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NOTEBOOK: Crimson Spoils Coach's Return

By Catherine E. Coppinger, Crimson Staff Writer

Home-court advantage continues to hold true for the No. 25 Harvard men’s basketball team. The Crimson (10-1) extended its winning streak at Lavietes Pavilion to 20 games Thursday night, taking down Florida Atlantic (4-8), 63-51.

The run is the longest in program history and dates back to the 2009-2010 season, when Harvard fell at home to that year’s eventual Ivy League champion, Cornell, on Feb. 19, 2010.

With the win against the Owls, the Crimson improved to a perfect 3-0 at home so far this season.


Although Harvard eventually took the contest by a comfortable 12-point margin, the game featured eight lead changes and five ties, as key turnovers and missed opportunities nearly derailed the Harvard team.

“I thought we had turnovers that were silly,” Crimson coach Tommy Amaker said. “It wasn’t like they were in a full-court press where they created the turnovers. I felt they didn’t pressure us [into turning the ball over.]”

In the first half, Harvard amassed 10 turnovers to FAU’s seven, although the Crimson capitalized on more of its extra chances with 11 points off of opposing giveaways.

Harvard’s 17 turnovers over the course of the game tied the team’s highest number this season. The Crimson gave away the ball as many times in its low-scoring upset of then-No. 22 Florida State at the Battle 4 Atlantis over Thanksgiving.

“We need to be tougher, stronger with the ball ... in particular in the backcourt,” Amaker said. “[Florida Atlantic guard Raymond Taylor] was in pretty much the whole game, and he’s going make you do a lot a lot of things you don’t want to do ... but I was disappointed in our handling back there.”

Although the game was tied at 17 after 10 minutes of play, Harvard outscored its opponent in the back end of the first half to enter the break up by six.

The second half also featured a late but decisive Harvard run. Despite being knotted at 45 with just over seven minutes to play, the Crimson overpowered the Owls in the final minutes of the game, as junior point guard Brandyn Curry started off an 18-6 final run with a pair of made free throws at 7:18. The advantage proved to be a lead the Crimson would not relinquish.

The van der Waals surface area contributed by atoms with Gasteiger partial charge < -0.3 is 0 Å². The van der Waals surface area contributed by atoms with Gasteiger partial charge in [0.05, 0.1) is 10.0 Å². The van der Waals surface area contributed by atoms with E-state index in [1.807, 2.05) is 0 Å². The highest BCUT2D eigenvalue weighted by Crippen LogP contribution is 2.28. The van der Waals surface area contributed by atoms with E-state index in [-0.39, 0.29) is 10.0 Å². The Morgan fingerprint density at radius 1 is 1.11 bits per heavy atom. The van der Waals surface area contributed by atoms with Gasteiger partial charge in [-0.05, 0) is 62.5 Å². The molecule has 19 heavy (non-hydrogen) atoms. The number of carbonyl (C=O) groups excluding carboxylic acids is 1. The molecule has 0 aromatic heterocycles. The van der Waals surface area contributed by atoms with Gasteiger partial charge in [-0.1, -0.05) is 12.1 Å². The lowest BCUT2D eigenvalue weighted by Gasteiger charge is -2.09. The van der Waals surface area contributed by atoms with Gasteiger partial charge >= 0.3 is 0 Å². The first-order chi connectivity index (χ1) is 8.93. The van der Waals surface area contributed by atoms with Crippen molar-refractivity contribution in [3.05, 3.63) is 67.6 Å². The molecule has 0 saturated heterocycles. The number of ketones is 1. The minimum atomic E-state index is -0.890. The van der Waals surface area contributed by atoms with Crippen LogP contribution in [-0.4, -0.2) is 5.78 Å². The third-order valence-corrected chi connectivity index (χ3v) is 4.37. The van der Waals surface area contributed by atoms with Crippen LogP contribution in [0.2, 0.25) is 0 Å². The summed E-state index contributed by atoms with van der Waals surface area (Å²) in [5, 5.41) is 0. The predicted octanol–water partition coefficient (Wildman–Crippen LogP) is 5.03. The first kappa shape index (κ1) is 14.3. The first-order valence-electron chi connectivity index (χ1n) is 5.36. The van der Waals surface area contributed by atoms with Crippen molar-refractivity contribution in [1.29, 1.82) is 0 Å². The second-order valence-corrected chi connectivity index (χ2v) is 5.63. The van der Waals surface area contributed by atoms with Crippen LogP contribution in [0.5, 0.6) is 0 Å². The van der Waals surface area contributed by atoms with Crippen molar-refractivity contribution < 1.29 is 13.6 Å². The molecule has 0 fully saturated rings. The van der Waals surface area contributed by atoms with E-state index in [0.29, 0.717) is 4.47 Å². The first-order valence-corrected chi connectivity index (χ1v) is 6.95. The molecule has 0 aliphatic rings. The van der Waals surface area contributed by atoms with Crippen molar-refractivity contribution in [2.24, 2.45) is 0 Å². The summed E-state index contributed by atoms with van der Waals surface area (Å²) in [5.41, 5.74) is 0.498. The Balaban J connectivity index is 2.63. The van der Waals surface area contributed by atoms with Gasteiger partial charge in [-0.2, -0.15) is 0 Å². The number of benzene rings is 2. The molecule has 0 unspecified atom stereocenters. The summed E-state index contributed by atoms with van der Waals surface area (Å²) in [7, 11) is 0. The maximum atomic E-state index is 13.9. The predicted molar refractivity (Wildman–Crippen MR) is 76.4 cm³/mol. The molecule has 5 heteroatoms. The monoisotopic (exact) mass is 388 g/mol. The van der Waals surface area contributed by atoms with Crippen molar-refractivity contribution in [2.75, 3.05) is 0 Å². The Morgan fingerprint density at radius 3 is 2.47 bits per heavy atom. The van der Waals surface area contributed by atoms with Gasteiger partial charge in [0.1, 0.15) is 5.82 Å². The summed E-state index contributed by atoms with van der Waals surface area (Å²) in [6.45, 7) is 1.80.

“[FAU is] a tough, physical, defensive team,” Curry said. “They came out trying to kick us in the mouth a little bit. It took us a little while to respond, a little bit longer than we would have liked.”

Although Harvard faced a 12-day interlude between its most recent contests due to reading period and exam week restrictions, the Crimson players maintained that preparation did not play a role in the slow start.

“Everybody is taking exams,” Curry said. “It’s not an excuse. We had really good practices leading up to [this game]. We have to come out and be ready to go. We know we’re getting everybody’s best stuff, but we have to come out better.”


While Harvard improved its impressive home record, FAU coach Mike Jarvis also found himself at home last night. A native of none other than Cambridge and former standout athlete at Rindge Technical High School, Jarvis returned to his hometown for tonight’s game.

Jarvis—who is currently in his fourth year at the helm of the Owls and 23rd season as a head coach of a Division 1 basketball program—coached at Harvard from 1973-1977, assisting then-coach Tom Sanders of Celtics fame.

After a long stretch of coaching in Massachusetts, Jarvis ventured south in 1990, first to St. Johns and eventually to FAU.

And after coaching his current team to a hard fought loss at the hands of the Crimson, the former Northeastern basketball and baseball standout had nothing but good things to say about the development of Harvard’s program.

“There are more black people in this building and here at Harvard than I’ve seen ever,” Jarvis said. “It’s wonderful to see all the Cambridge people. ... Harvard is reaching out to the community now, which they never did before.”

Although Thursday night’s contest marked the first time the Crimson and the Owls have met on the basketball court, Amaker and Jarvis have experience coaching against each other.

“I’ve coached against Mike before and have a great deal of respect for him,” Amaker said. “I’ve always looked up to him. He’s a great coach, as you all know, and I’ve always admired Mike and his family.”

—Staff writer Catherine E. Coppinger may be reached at

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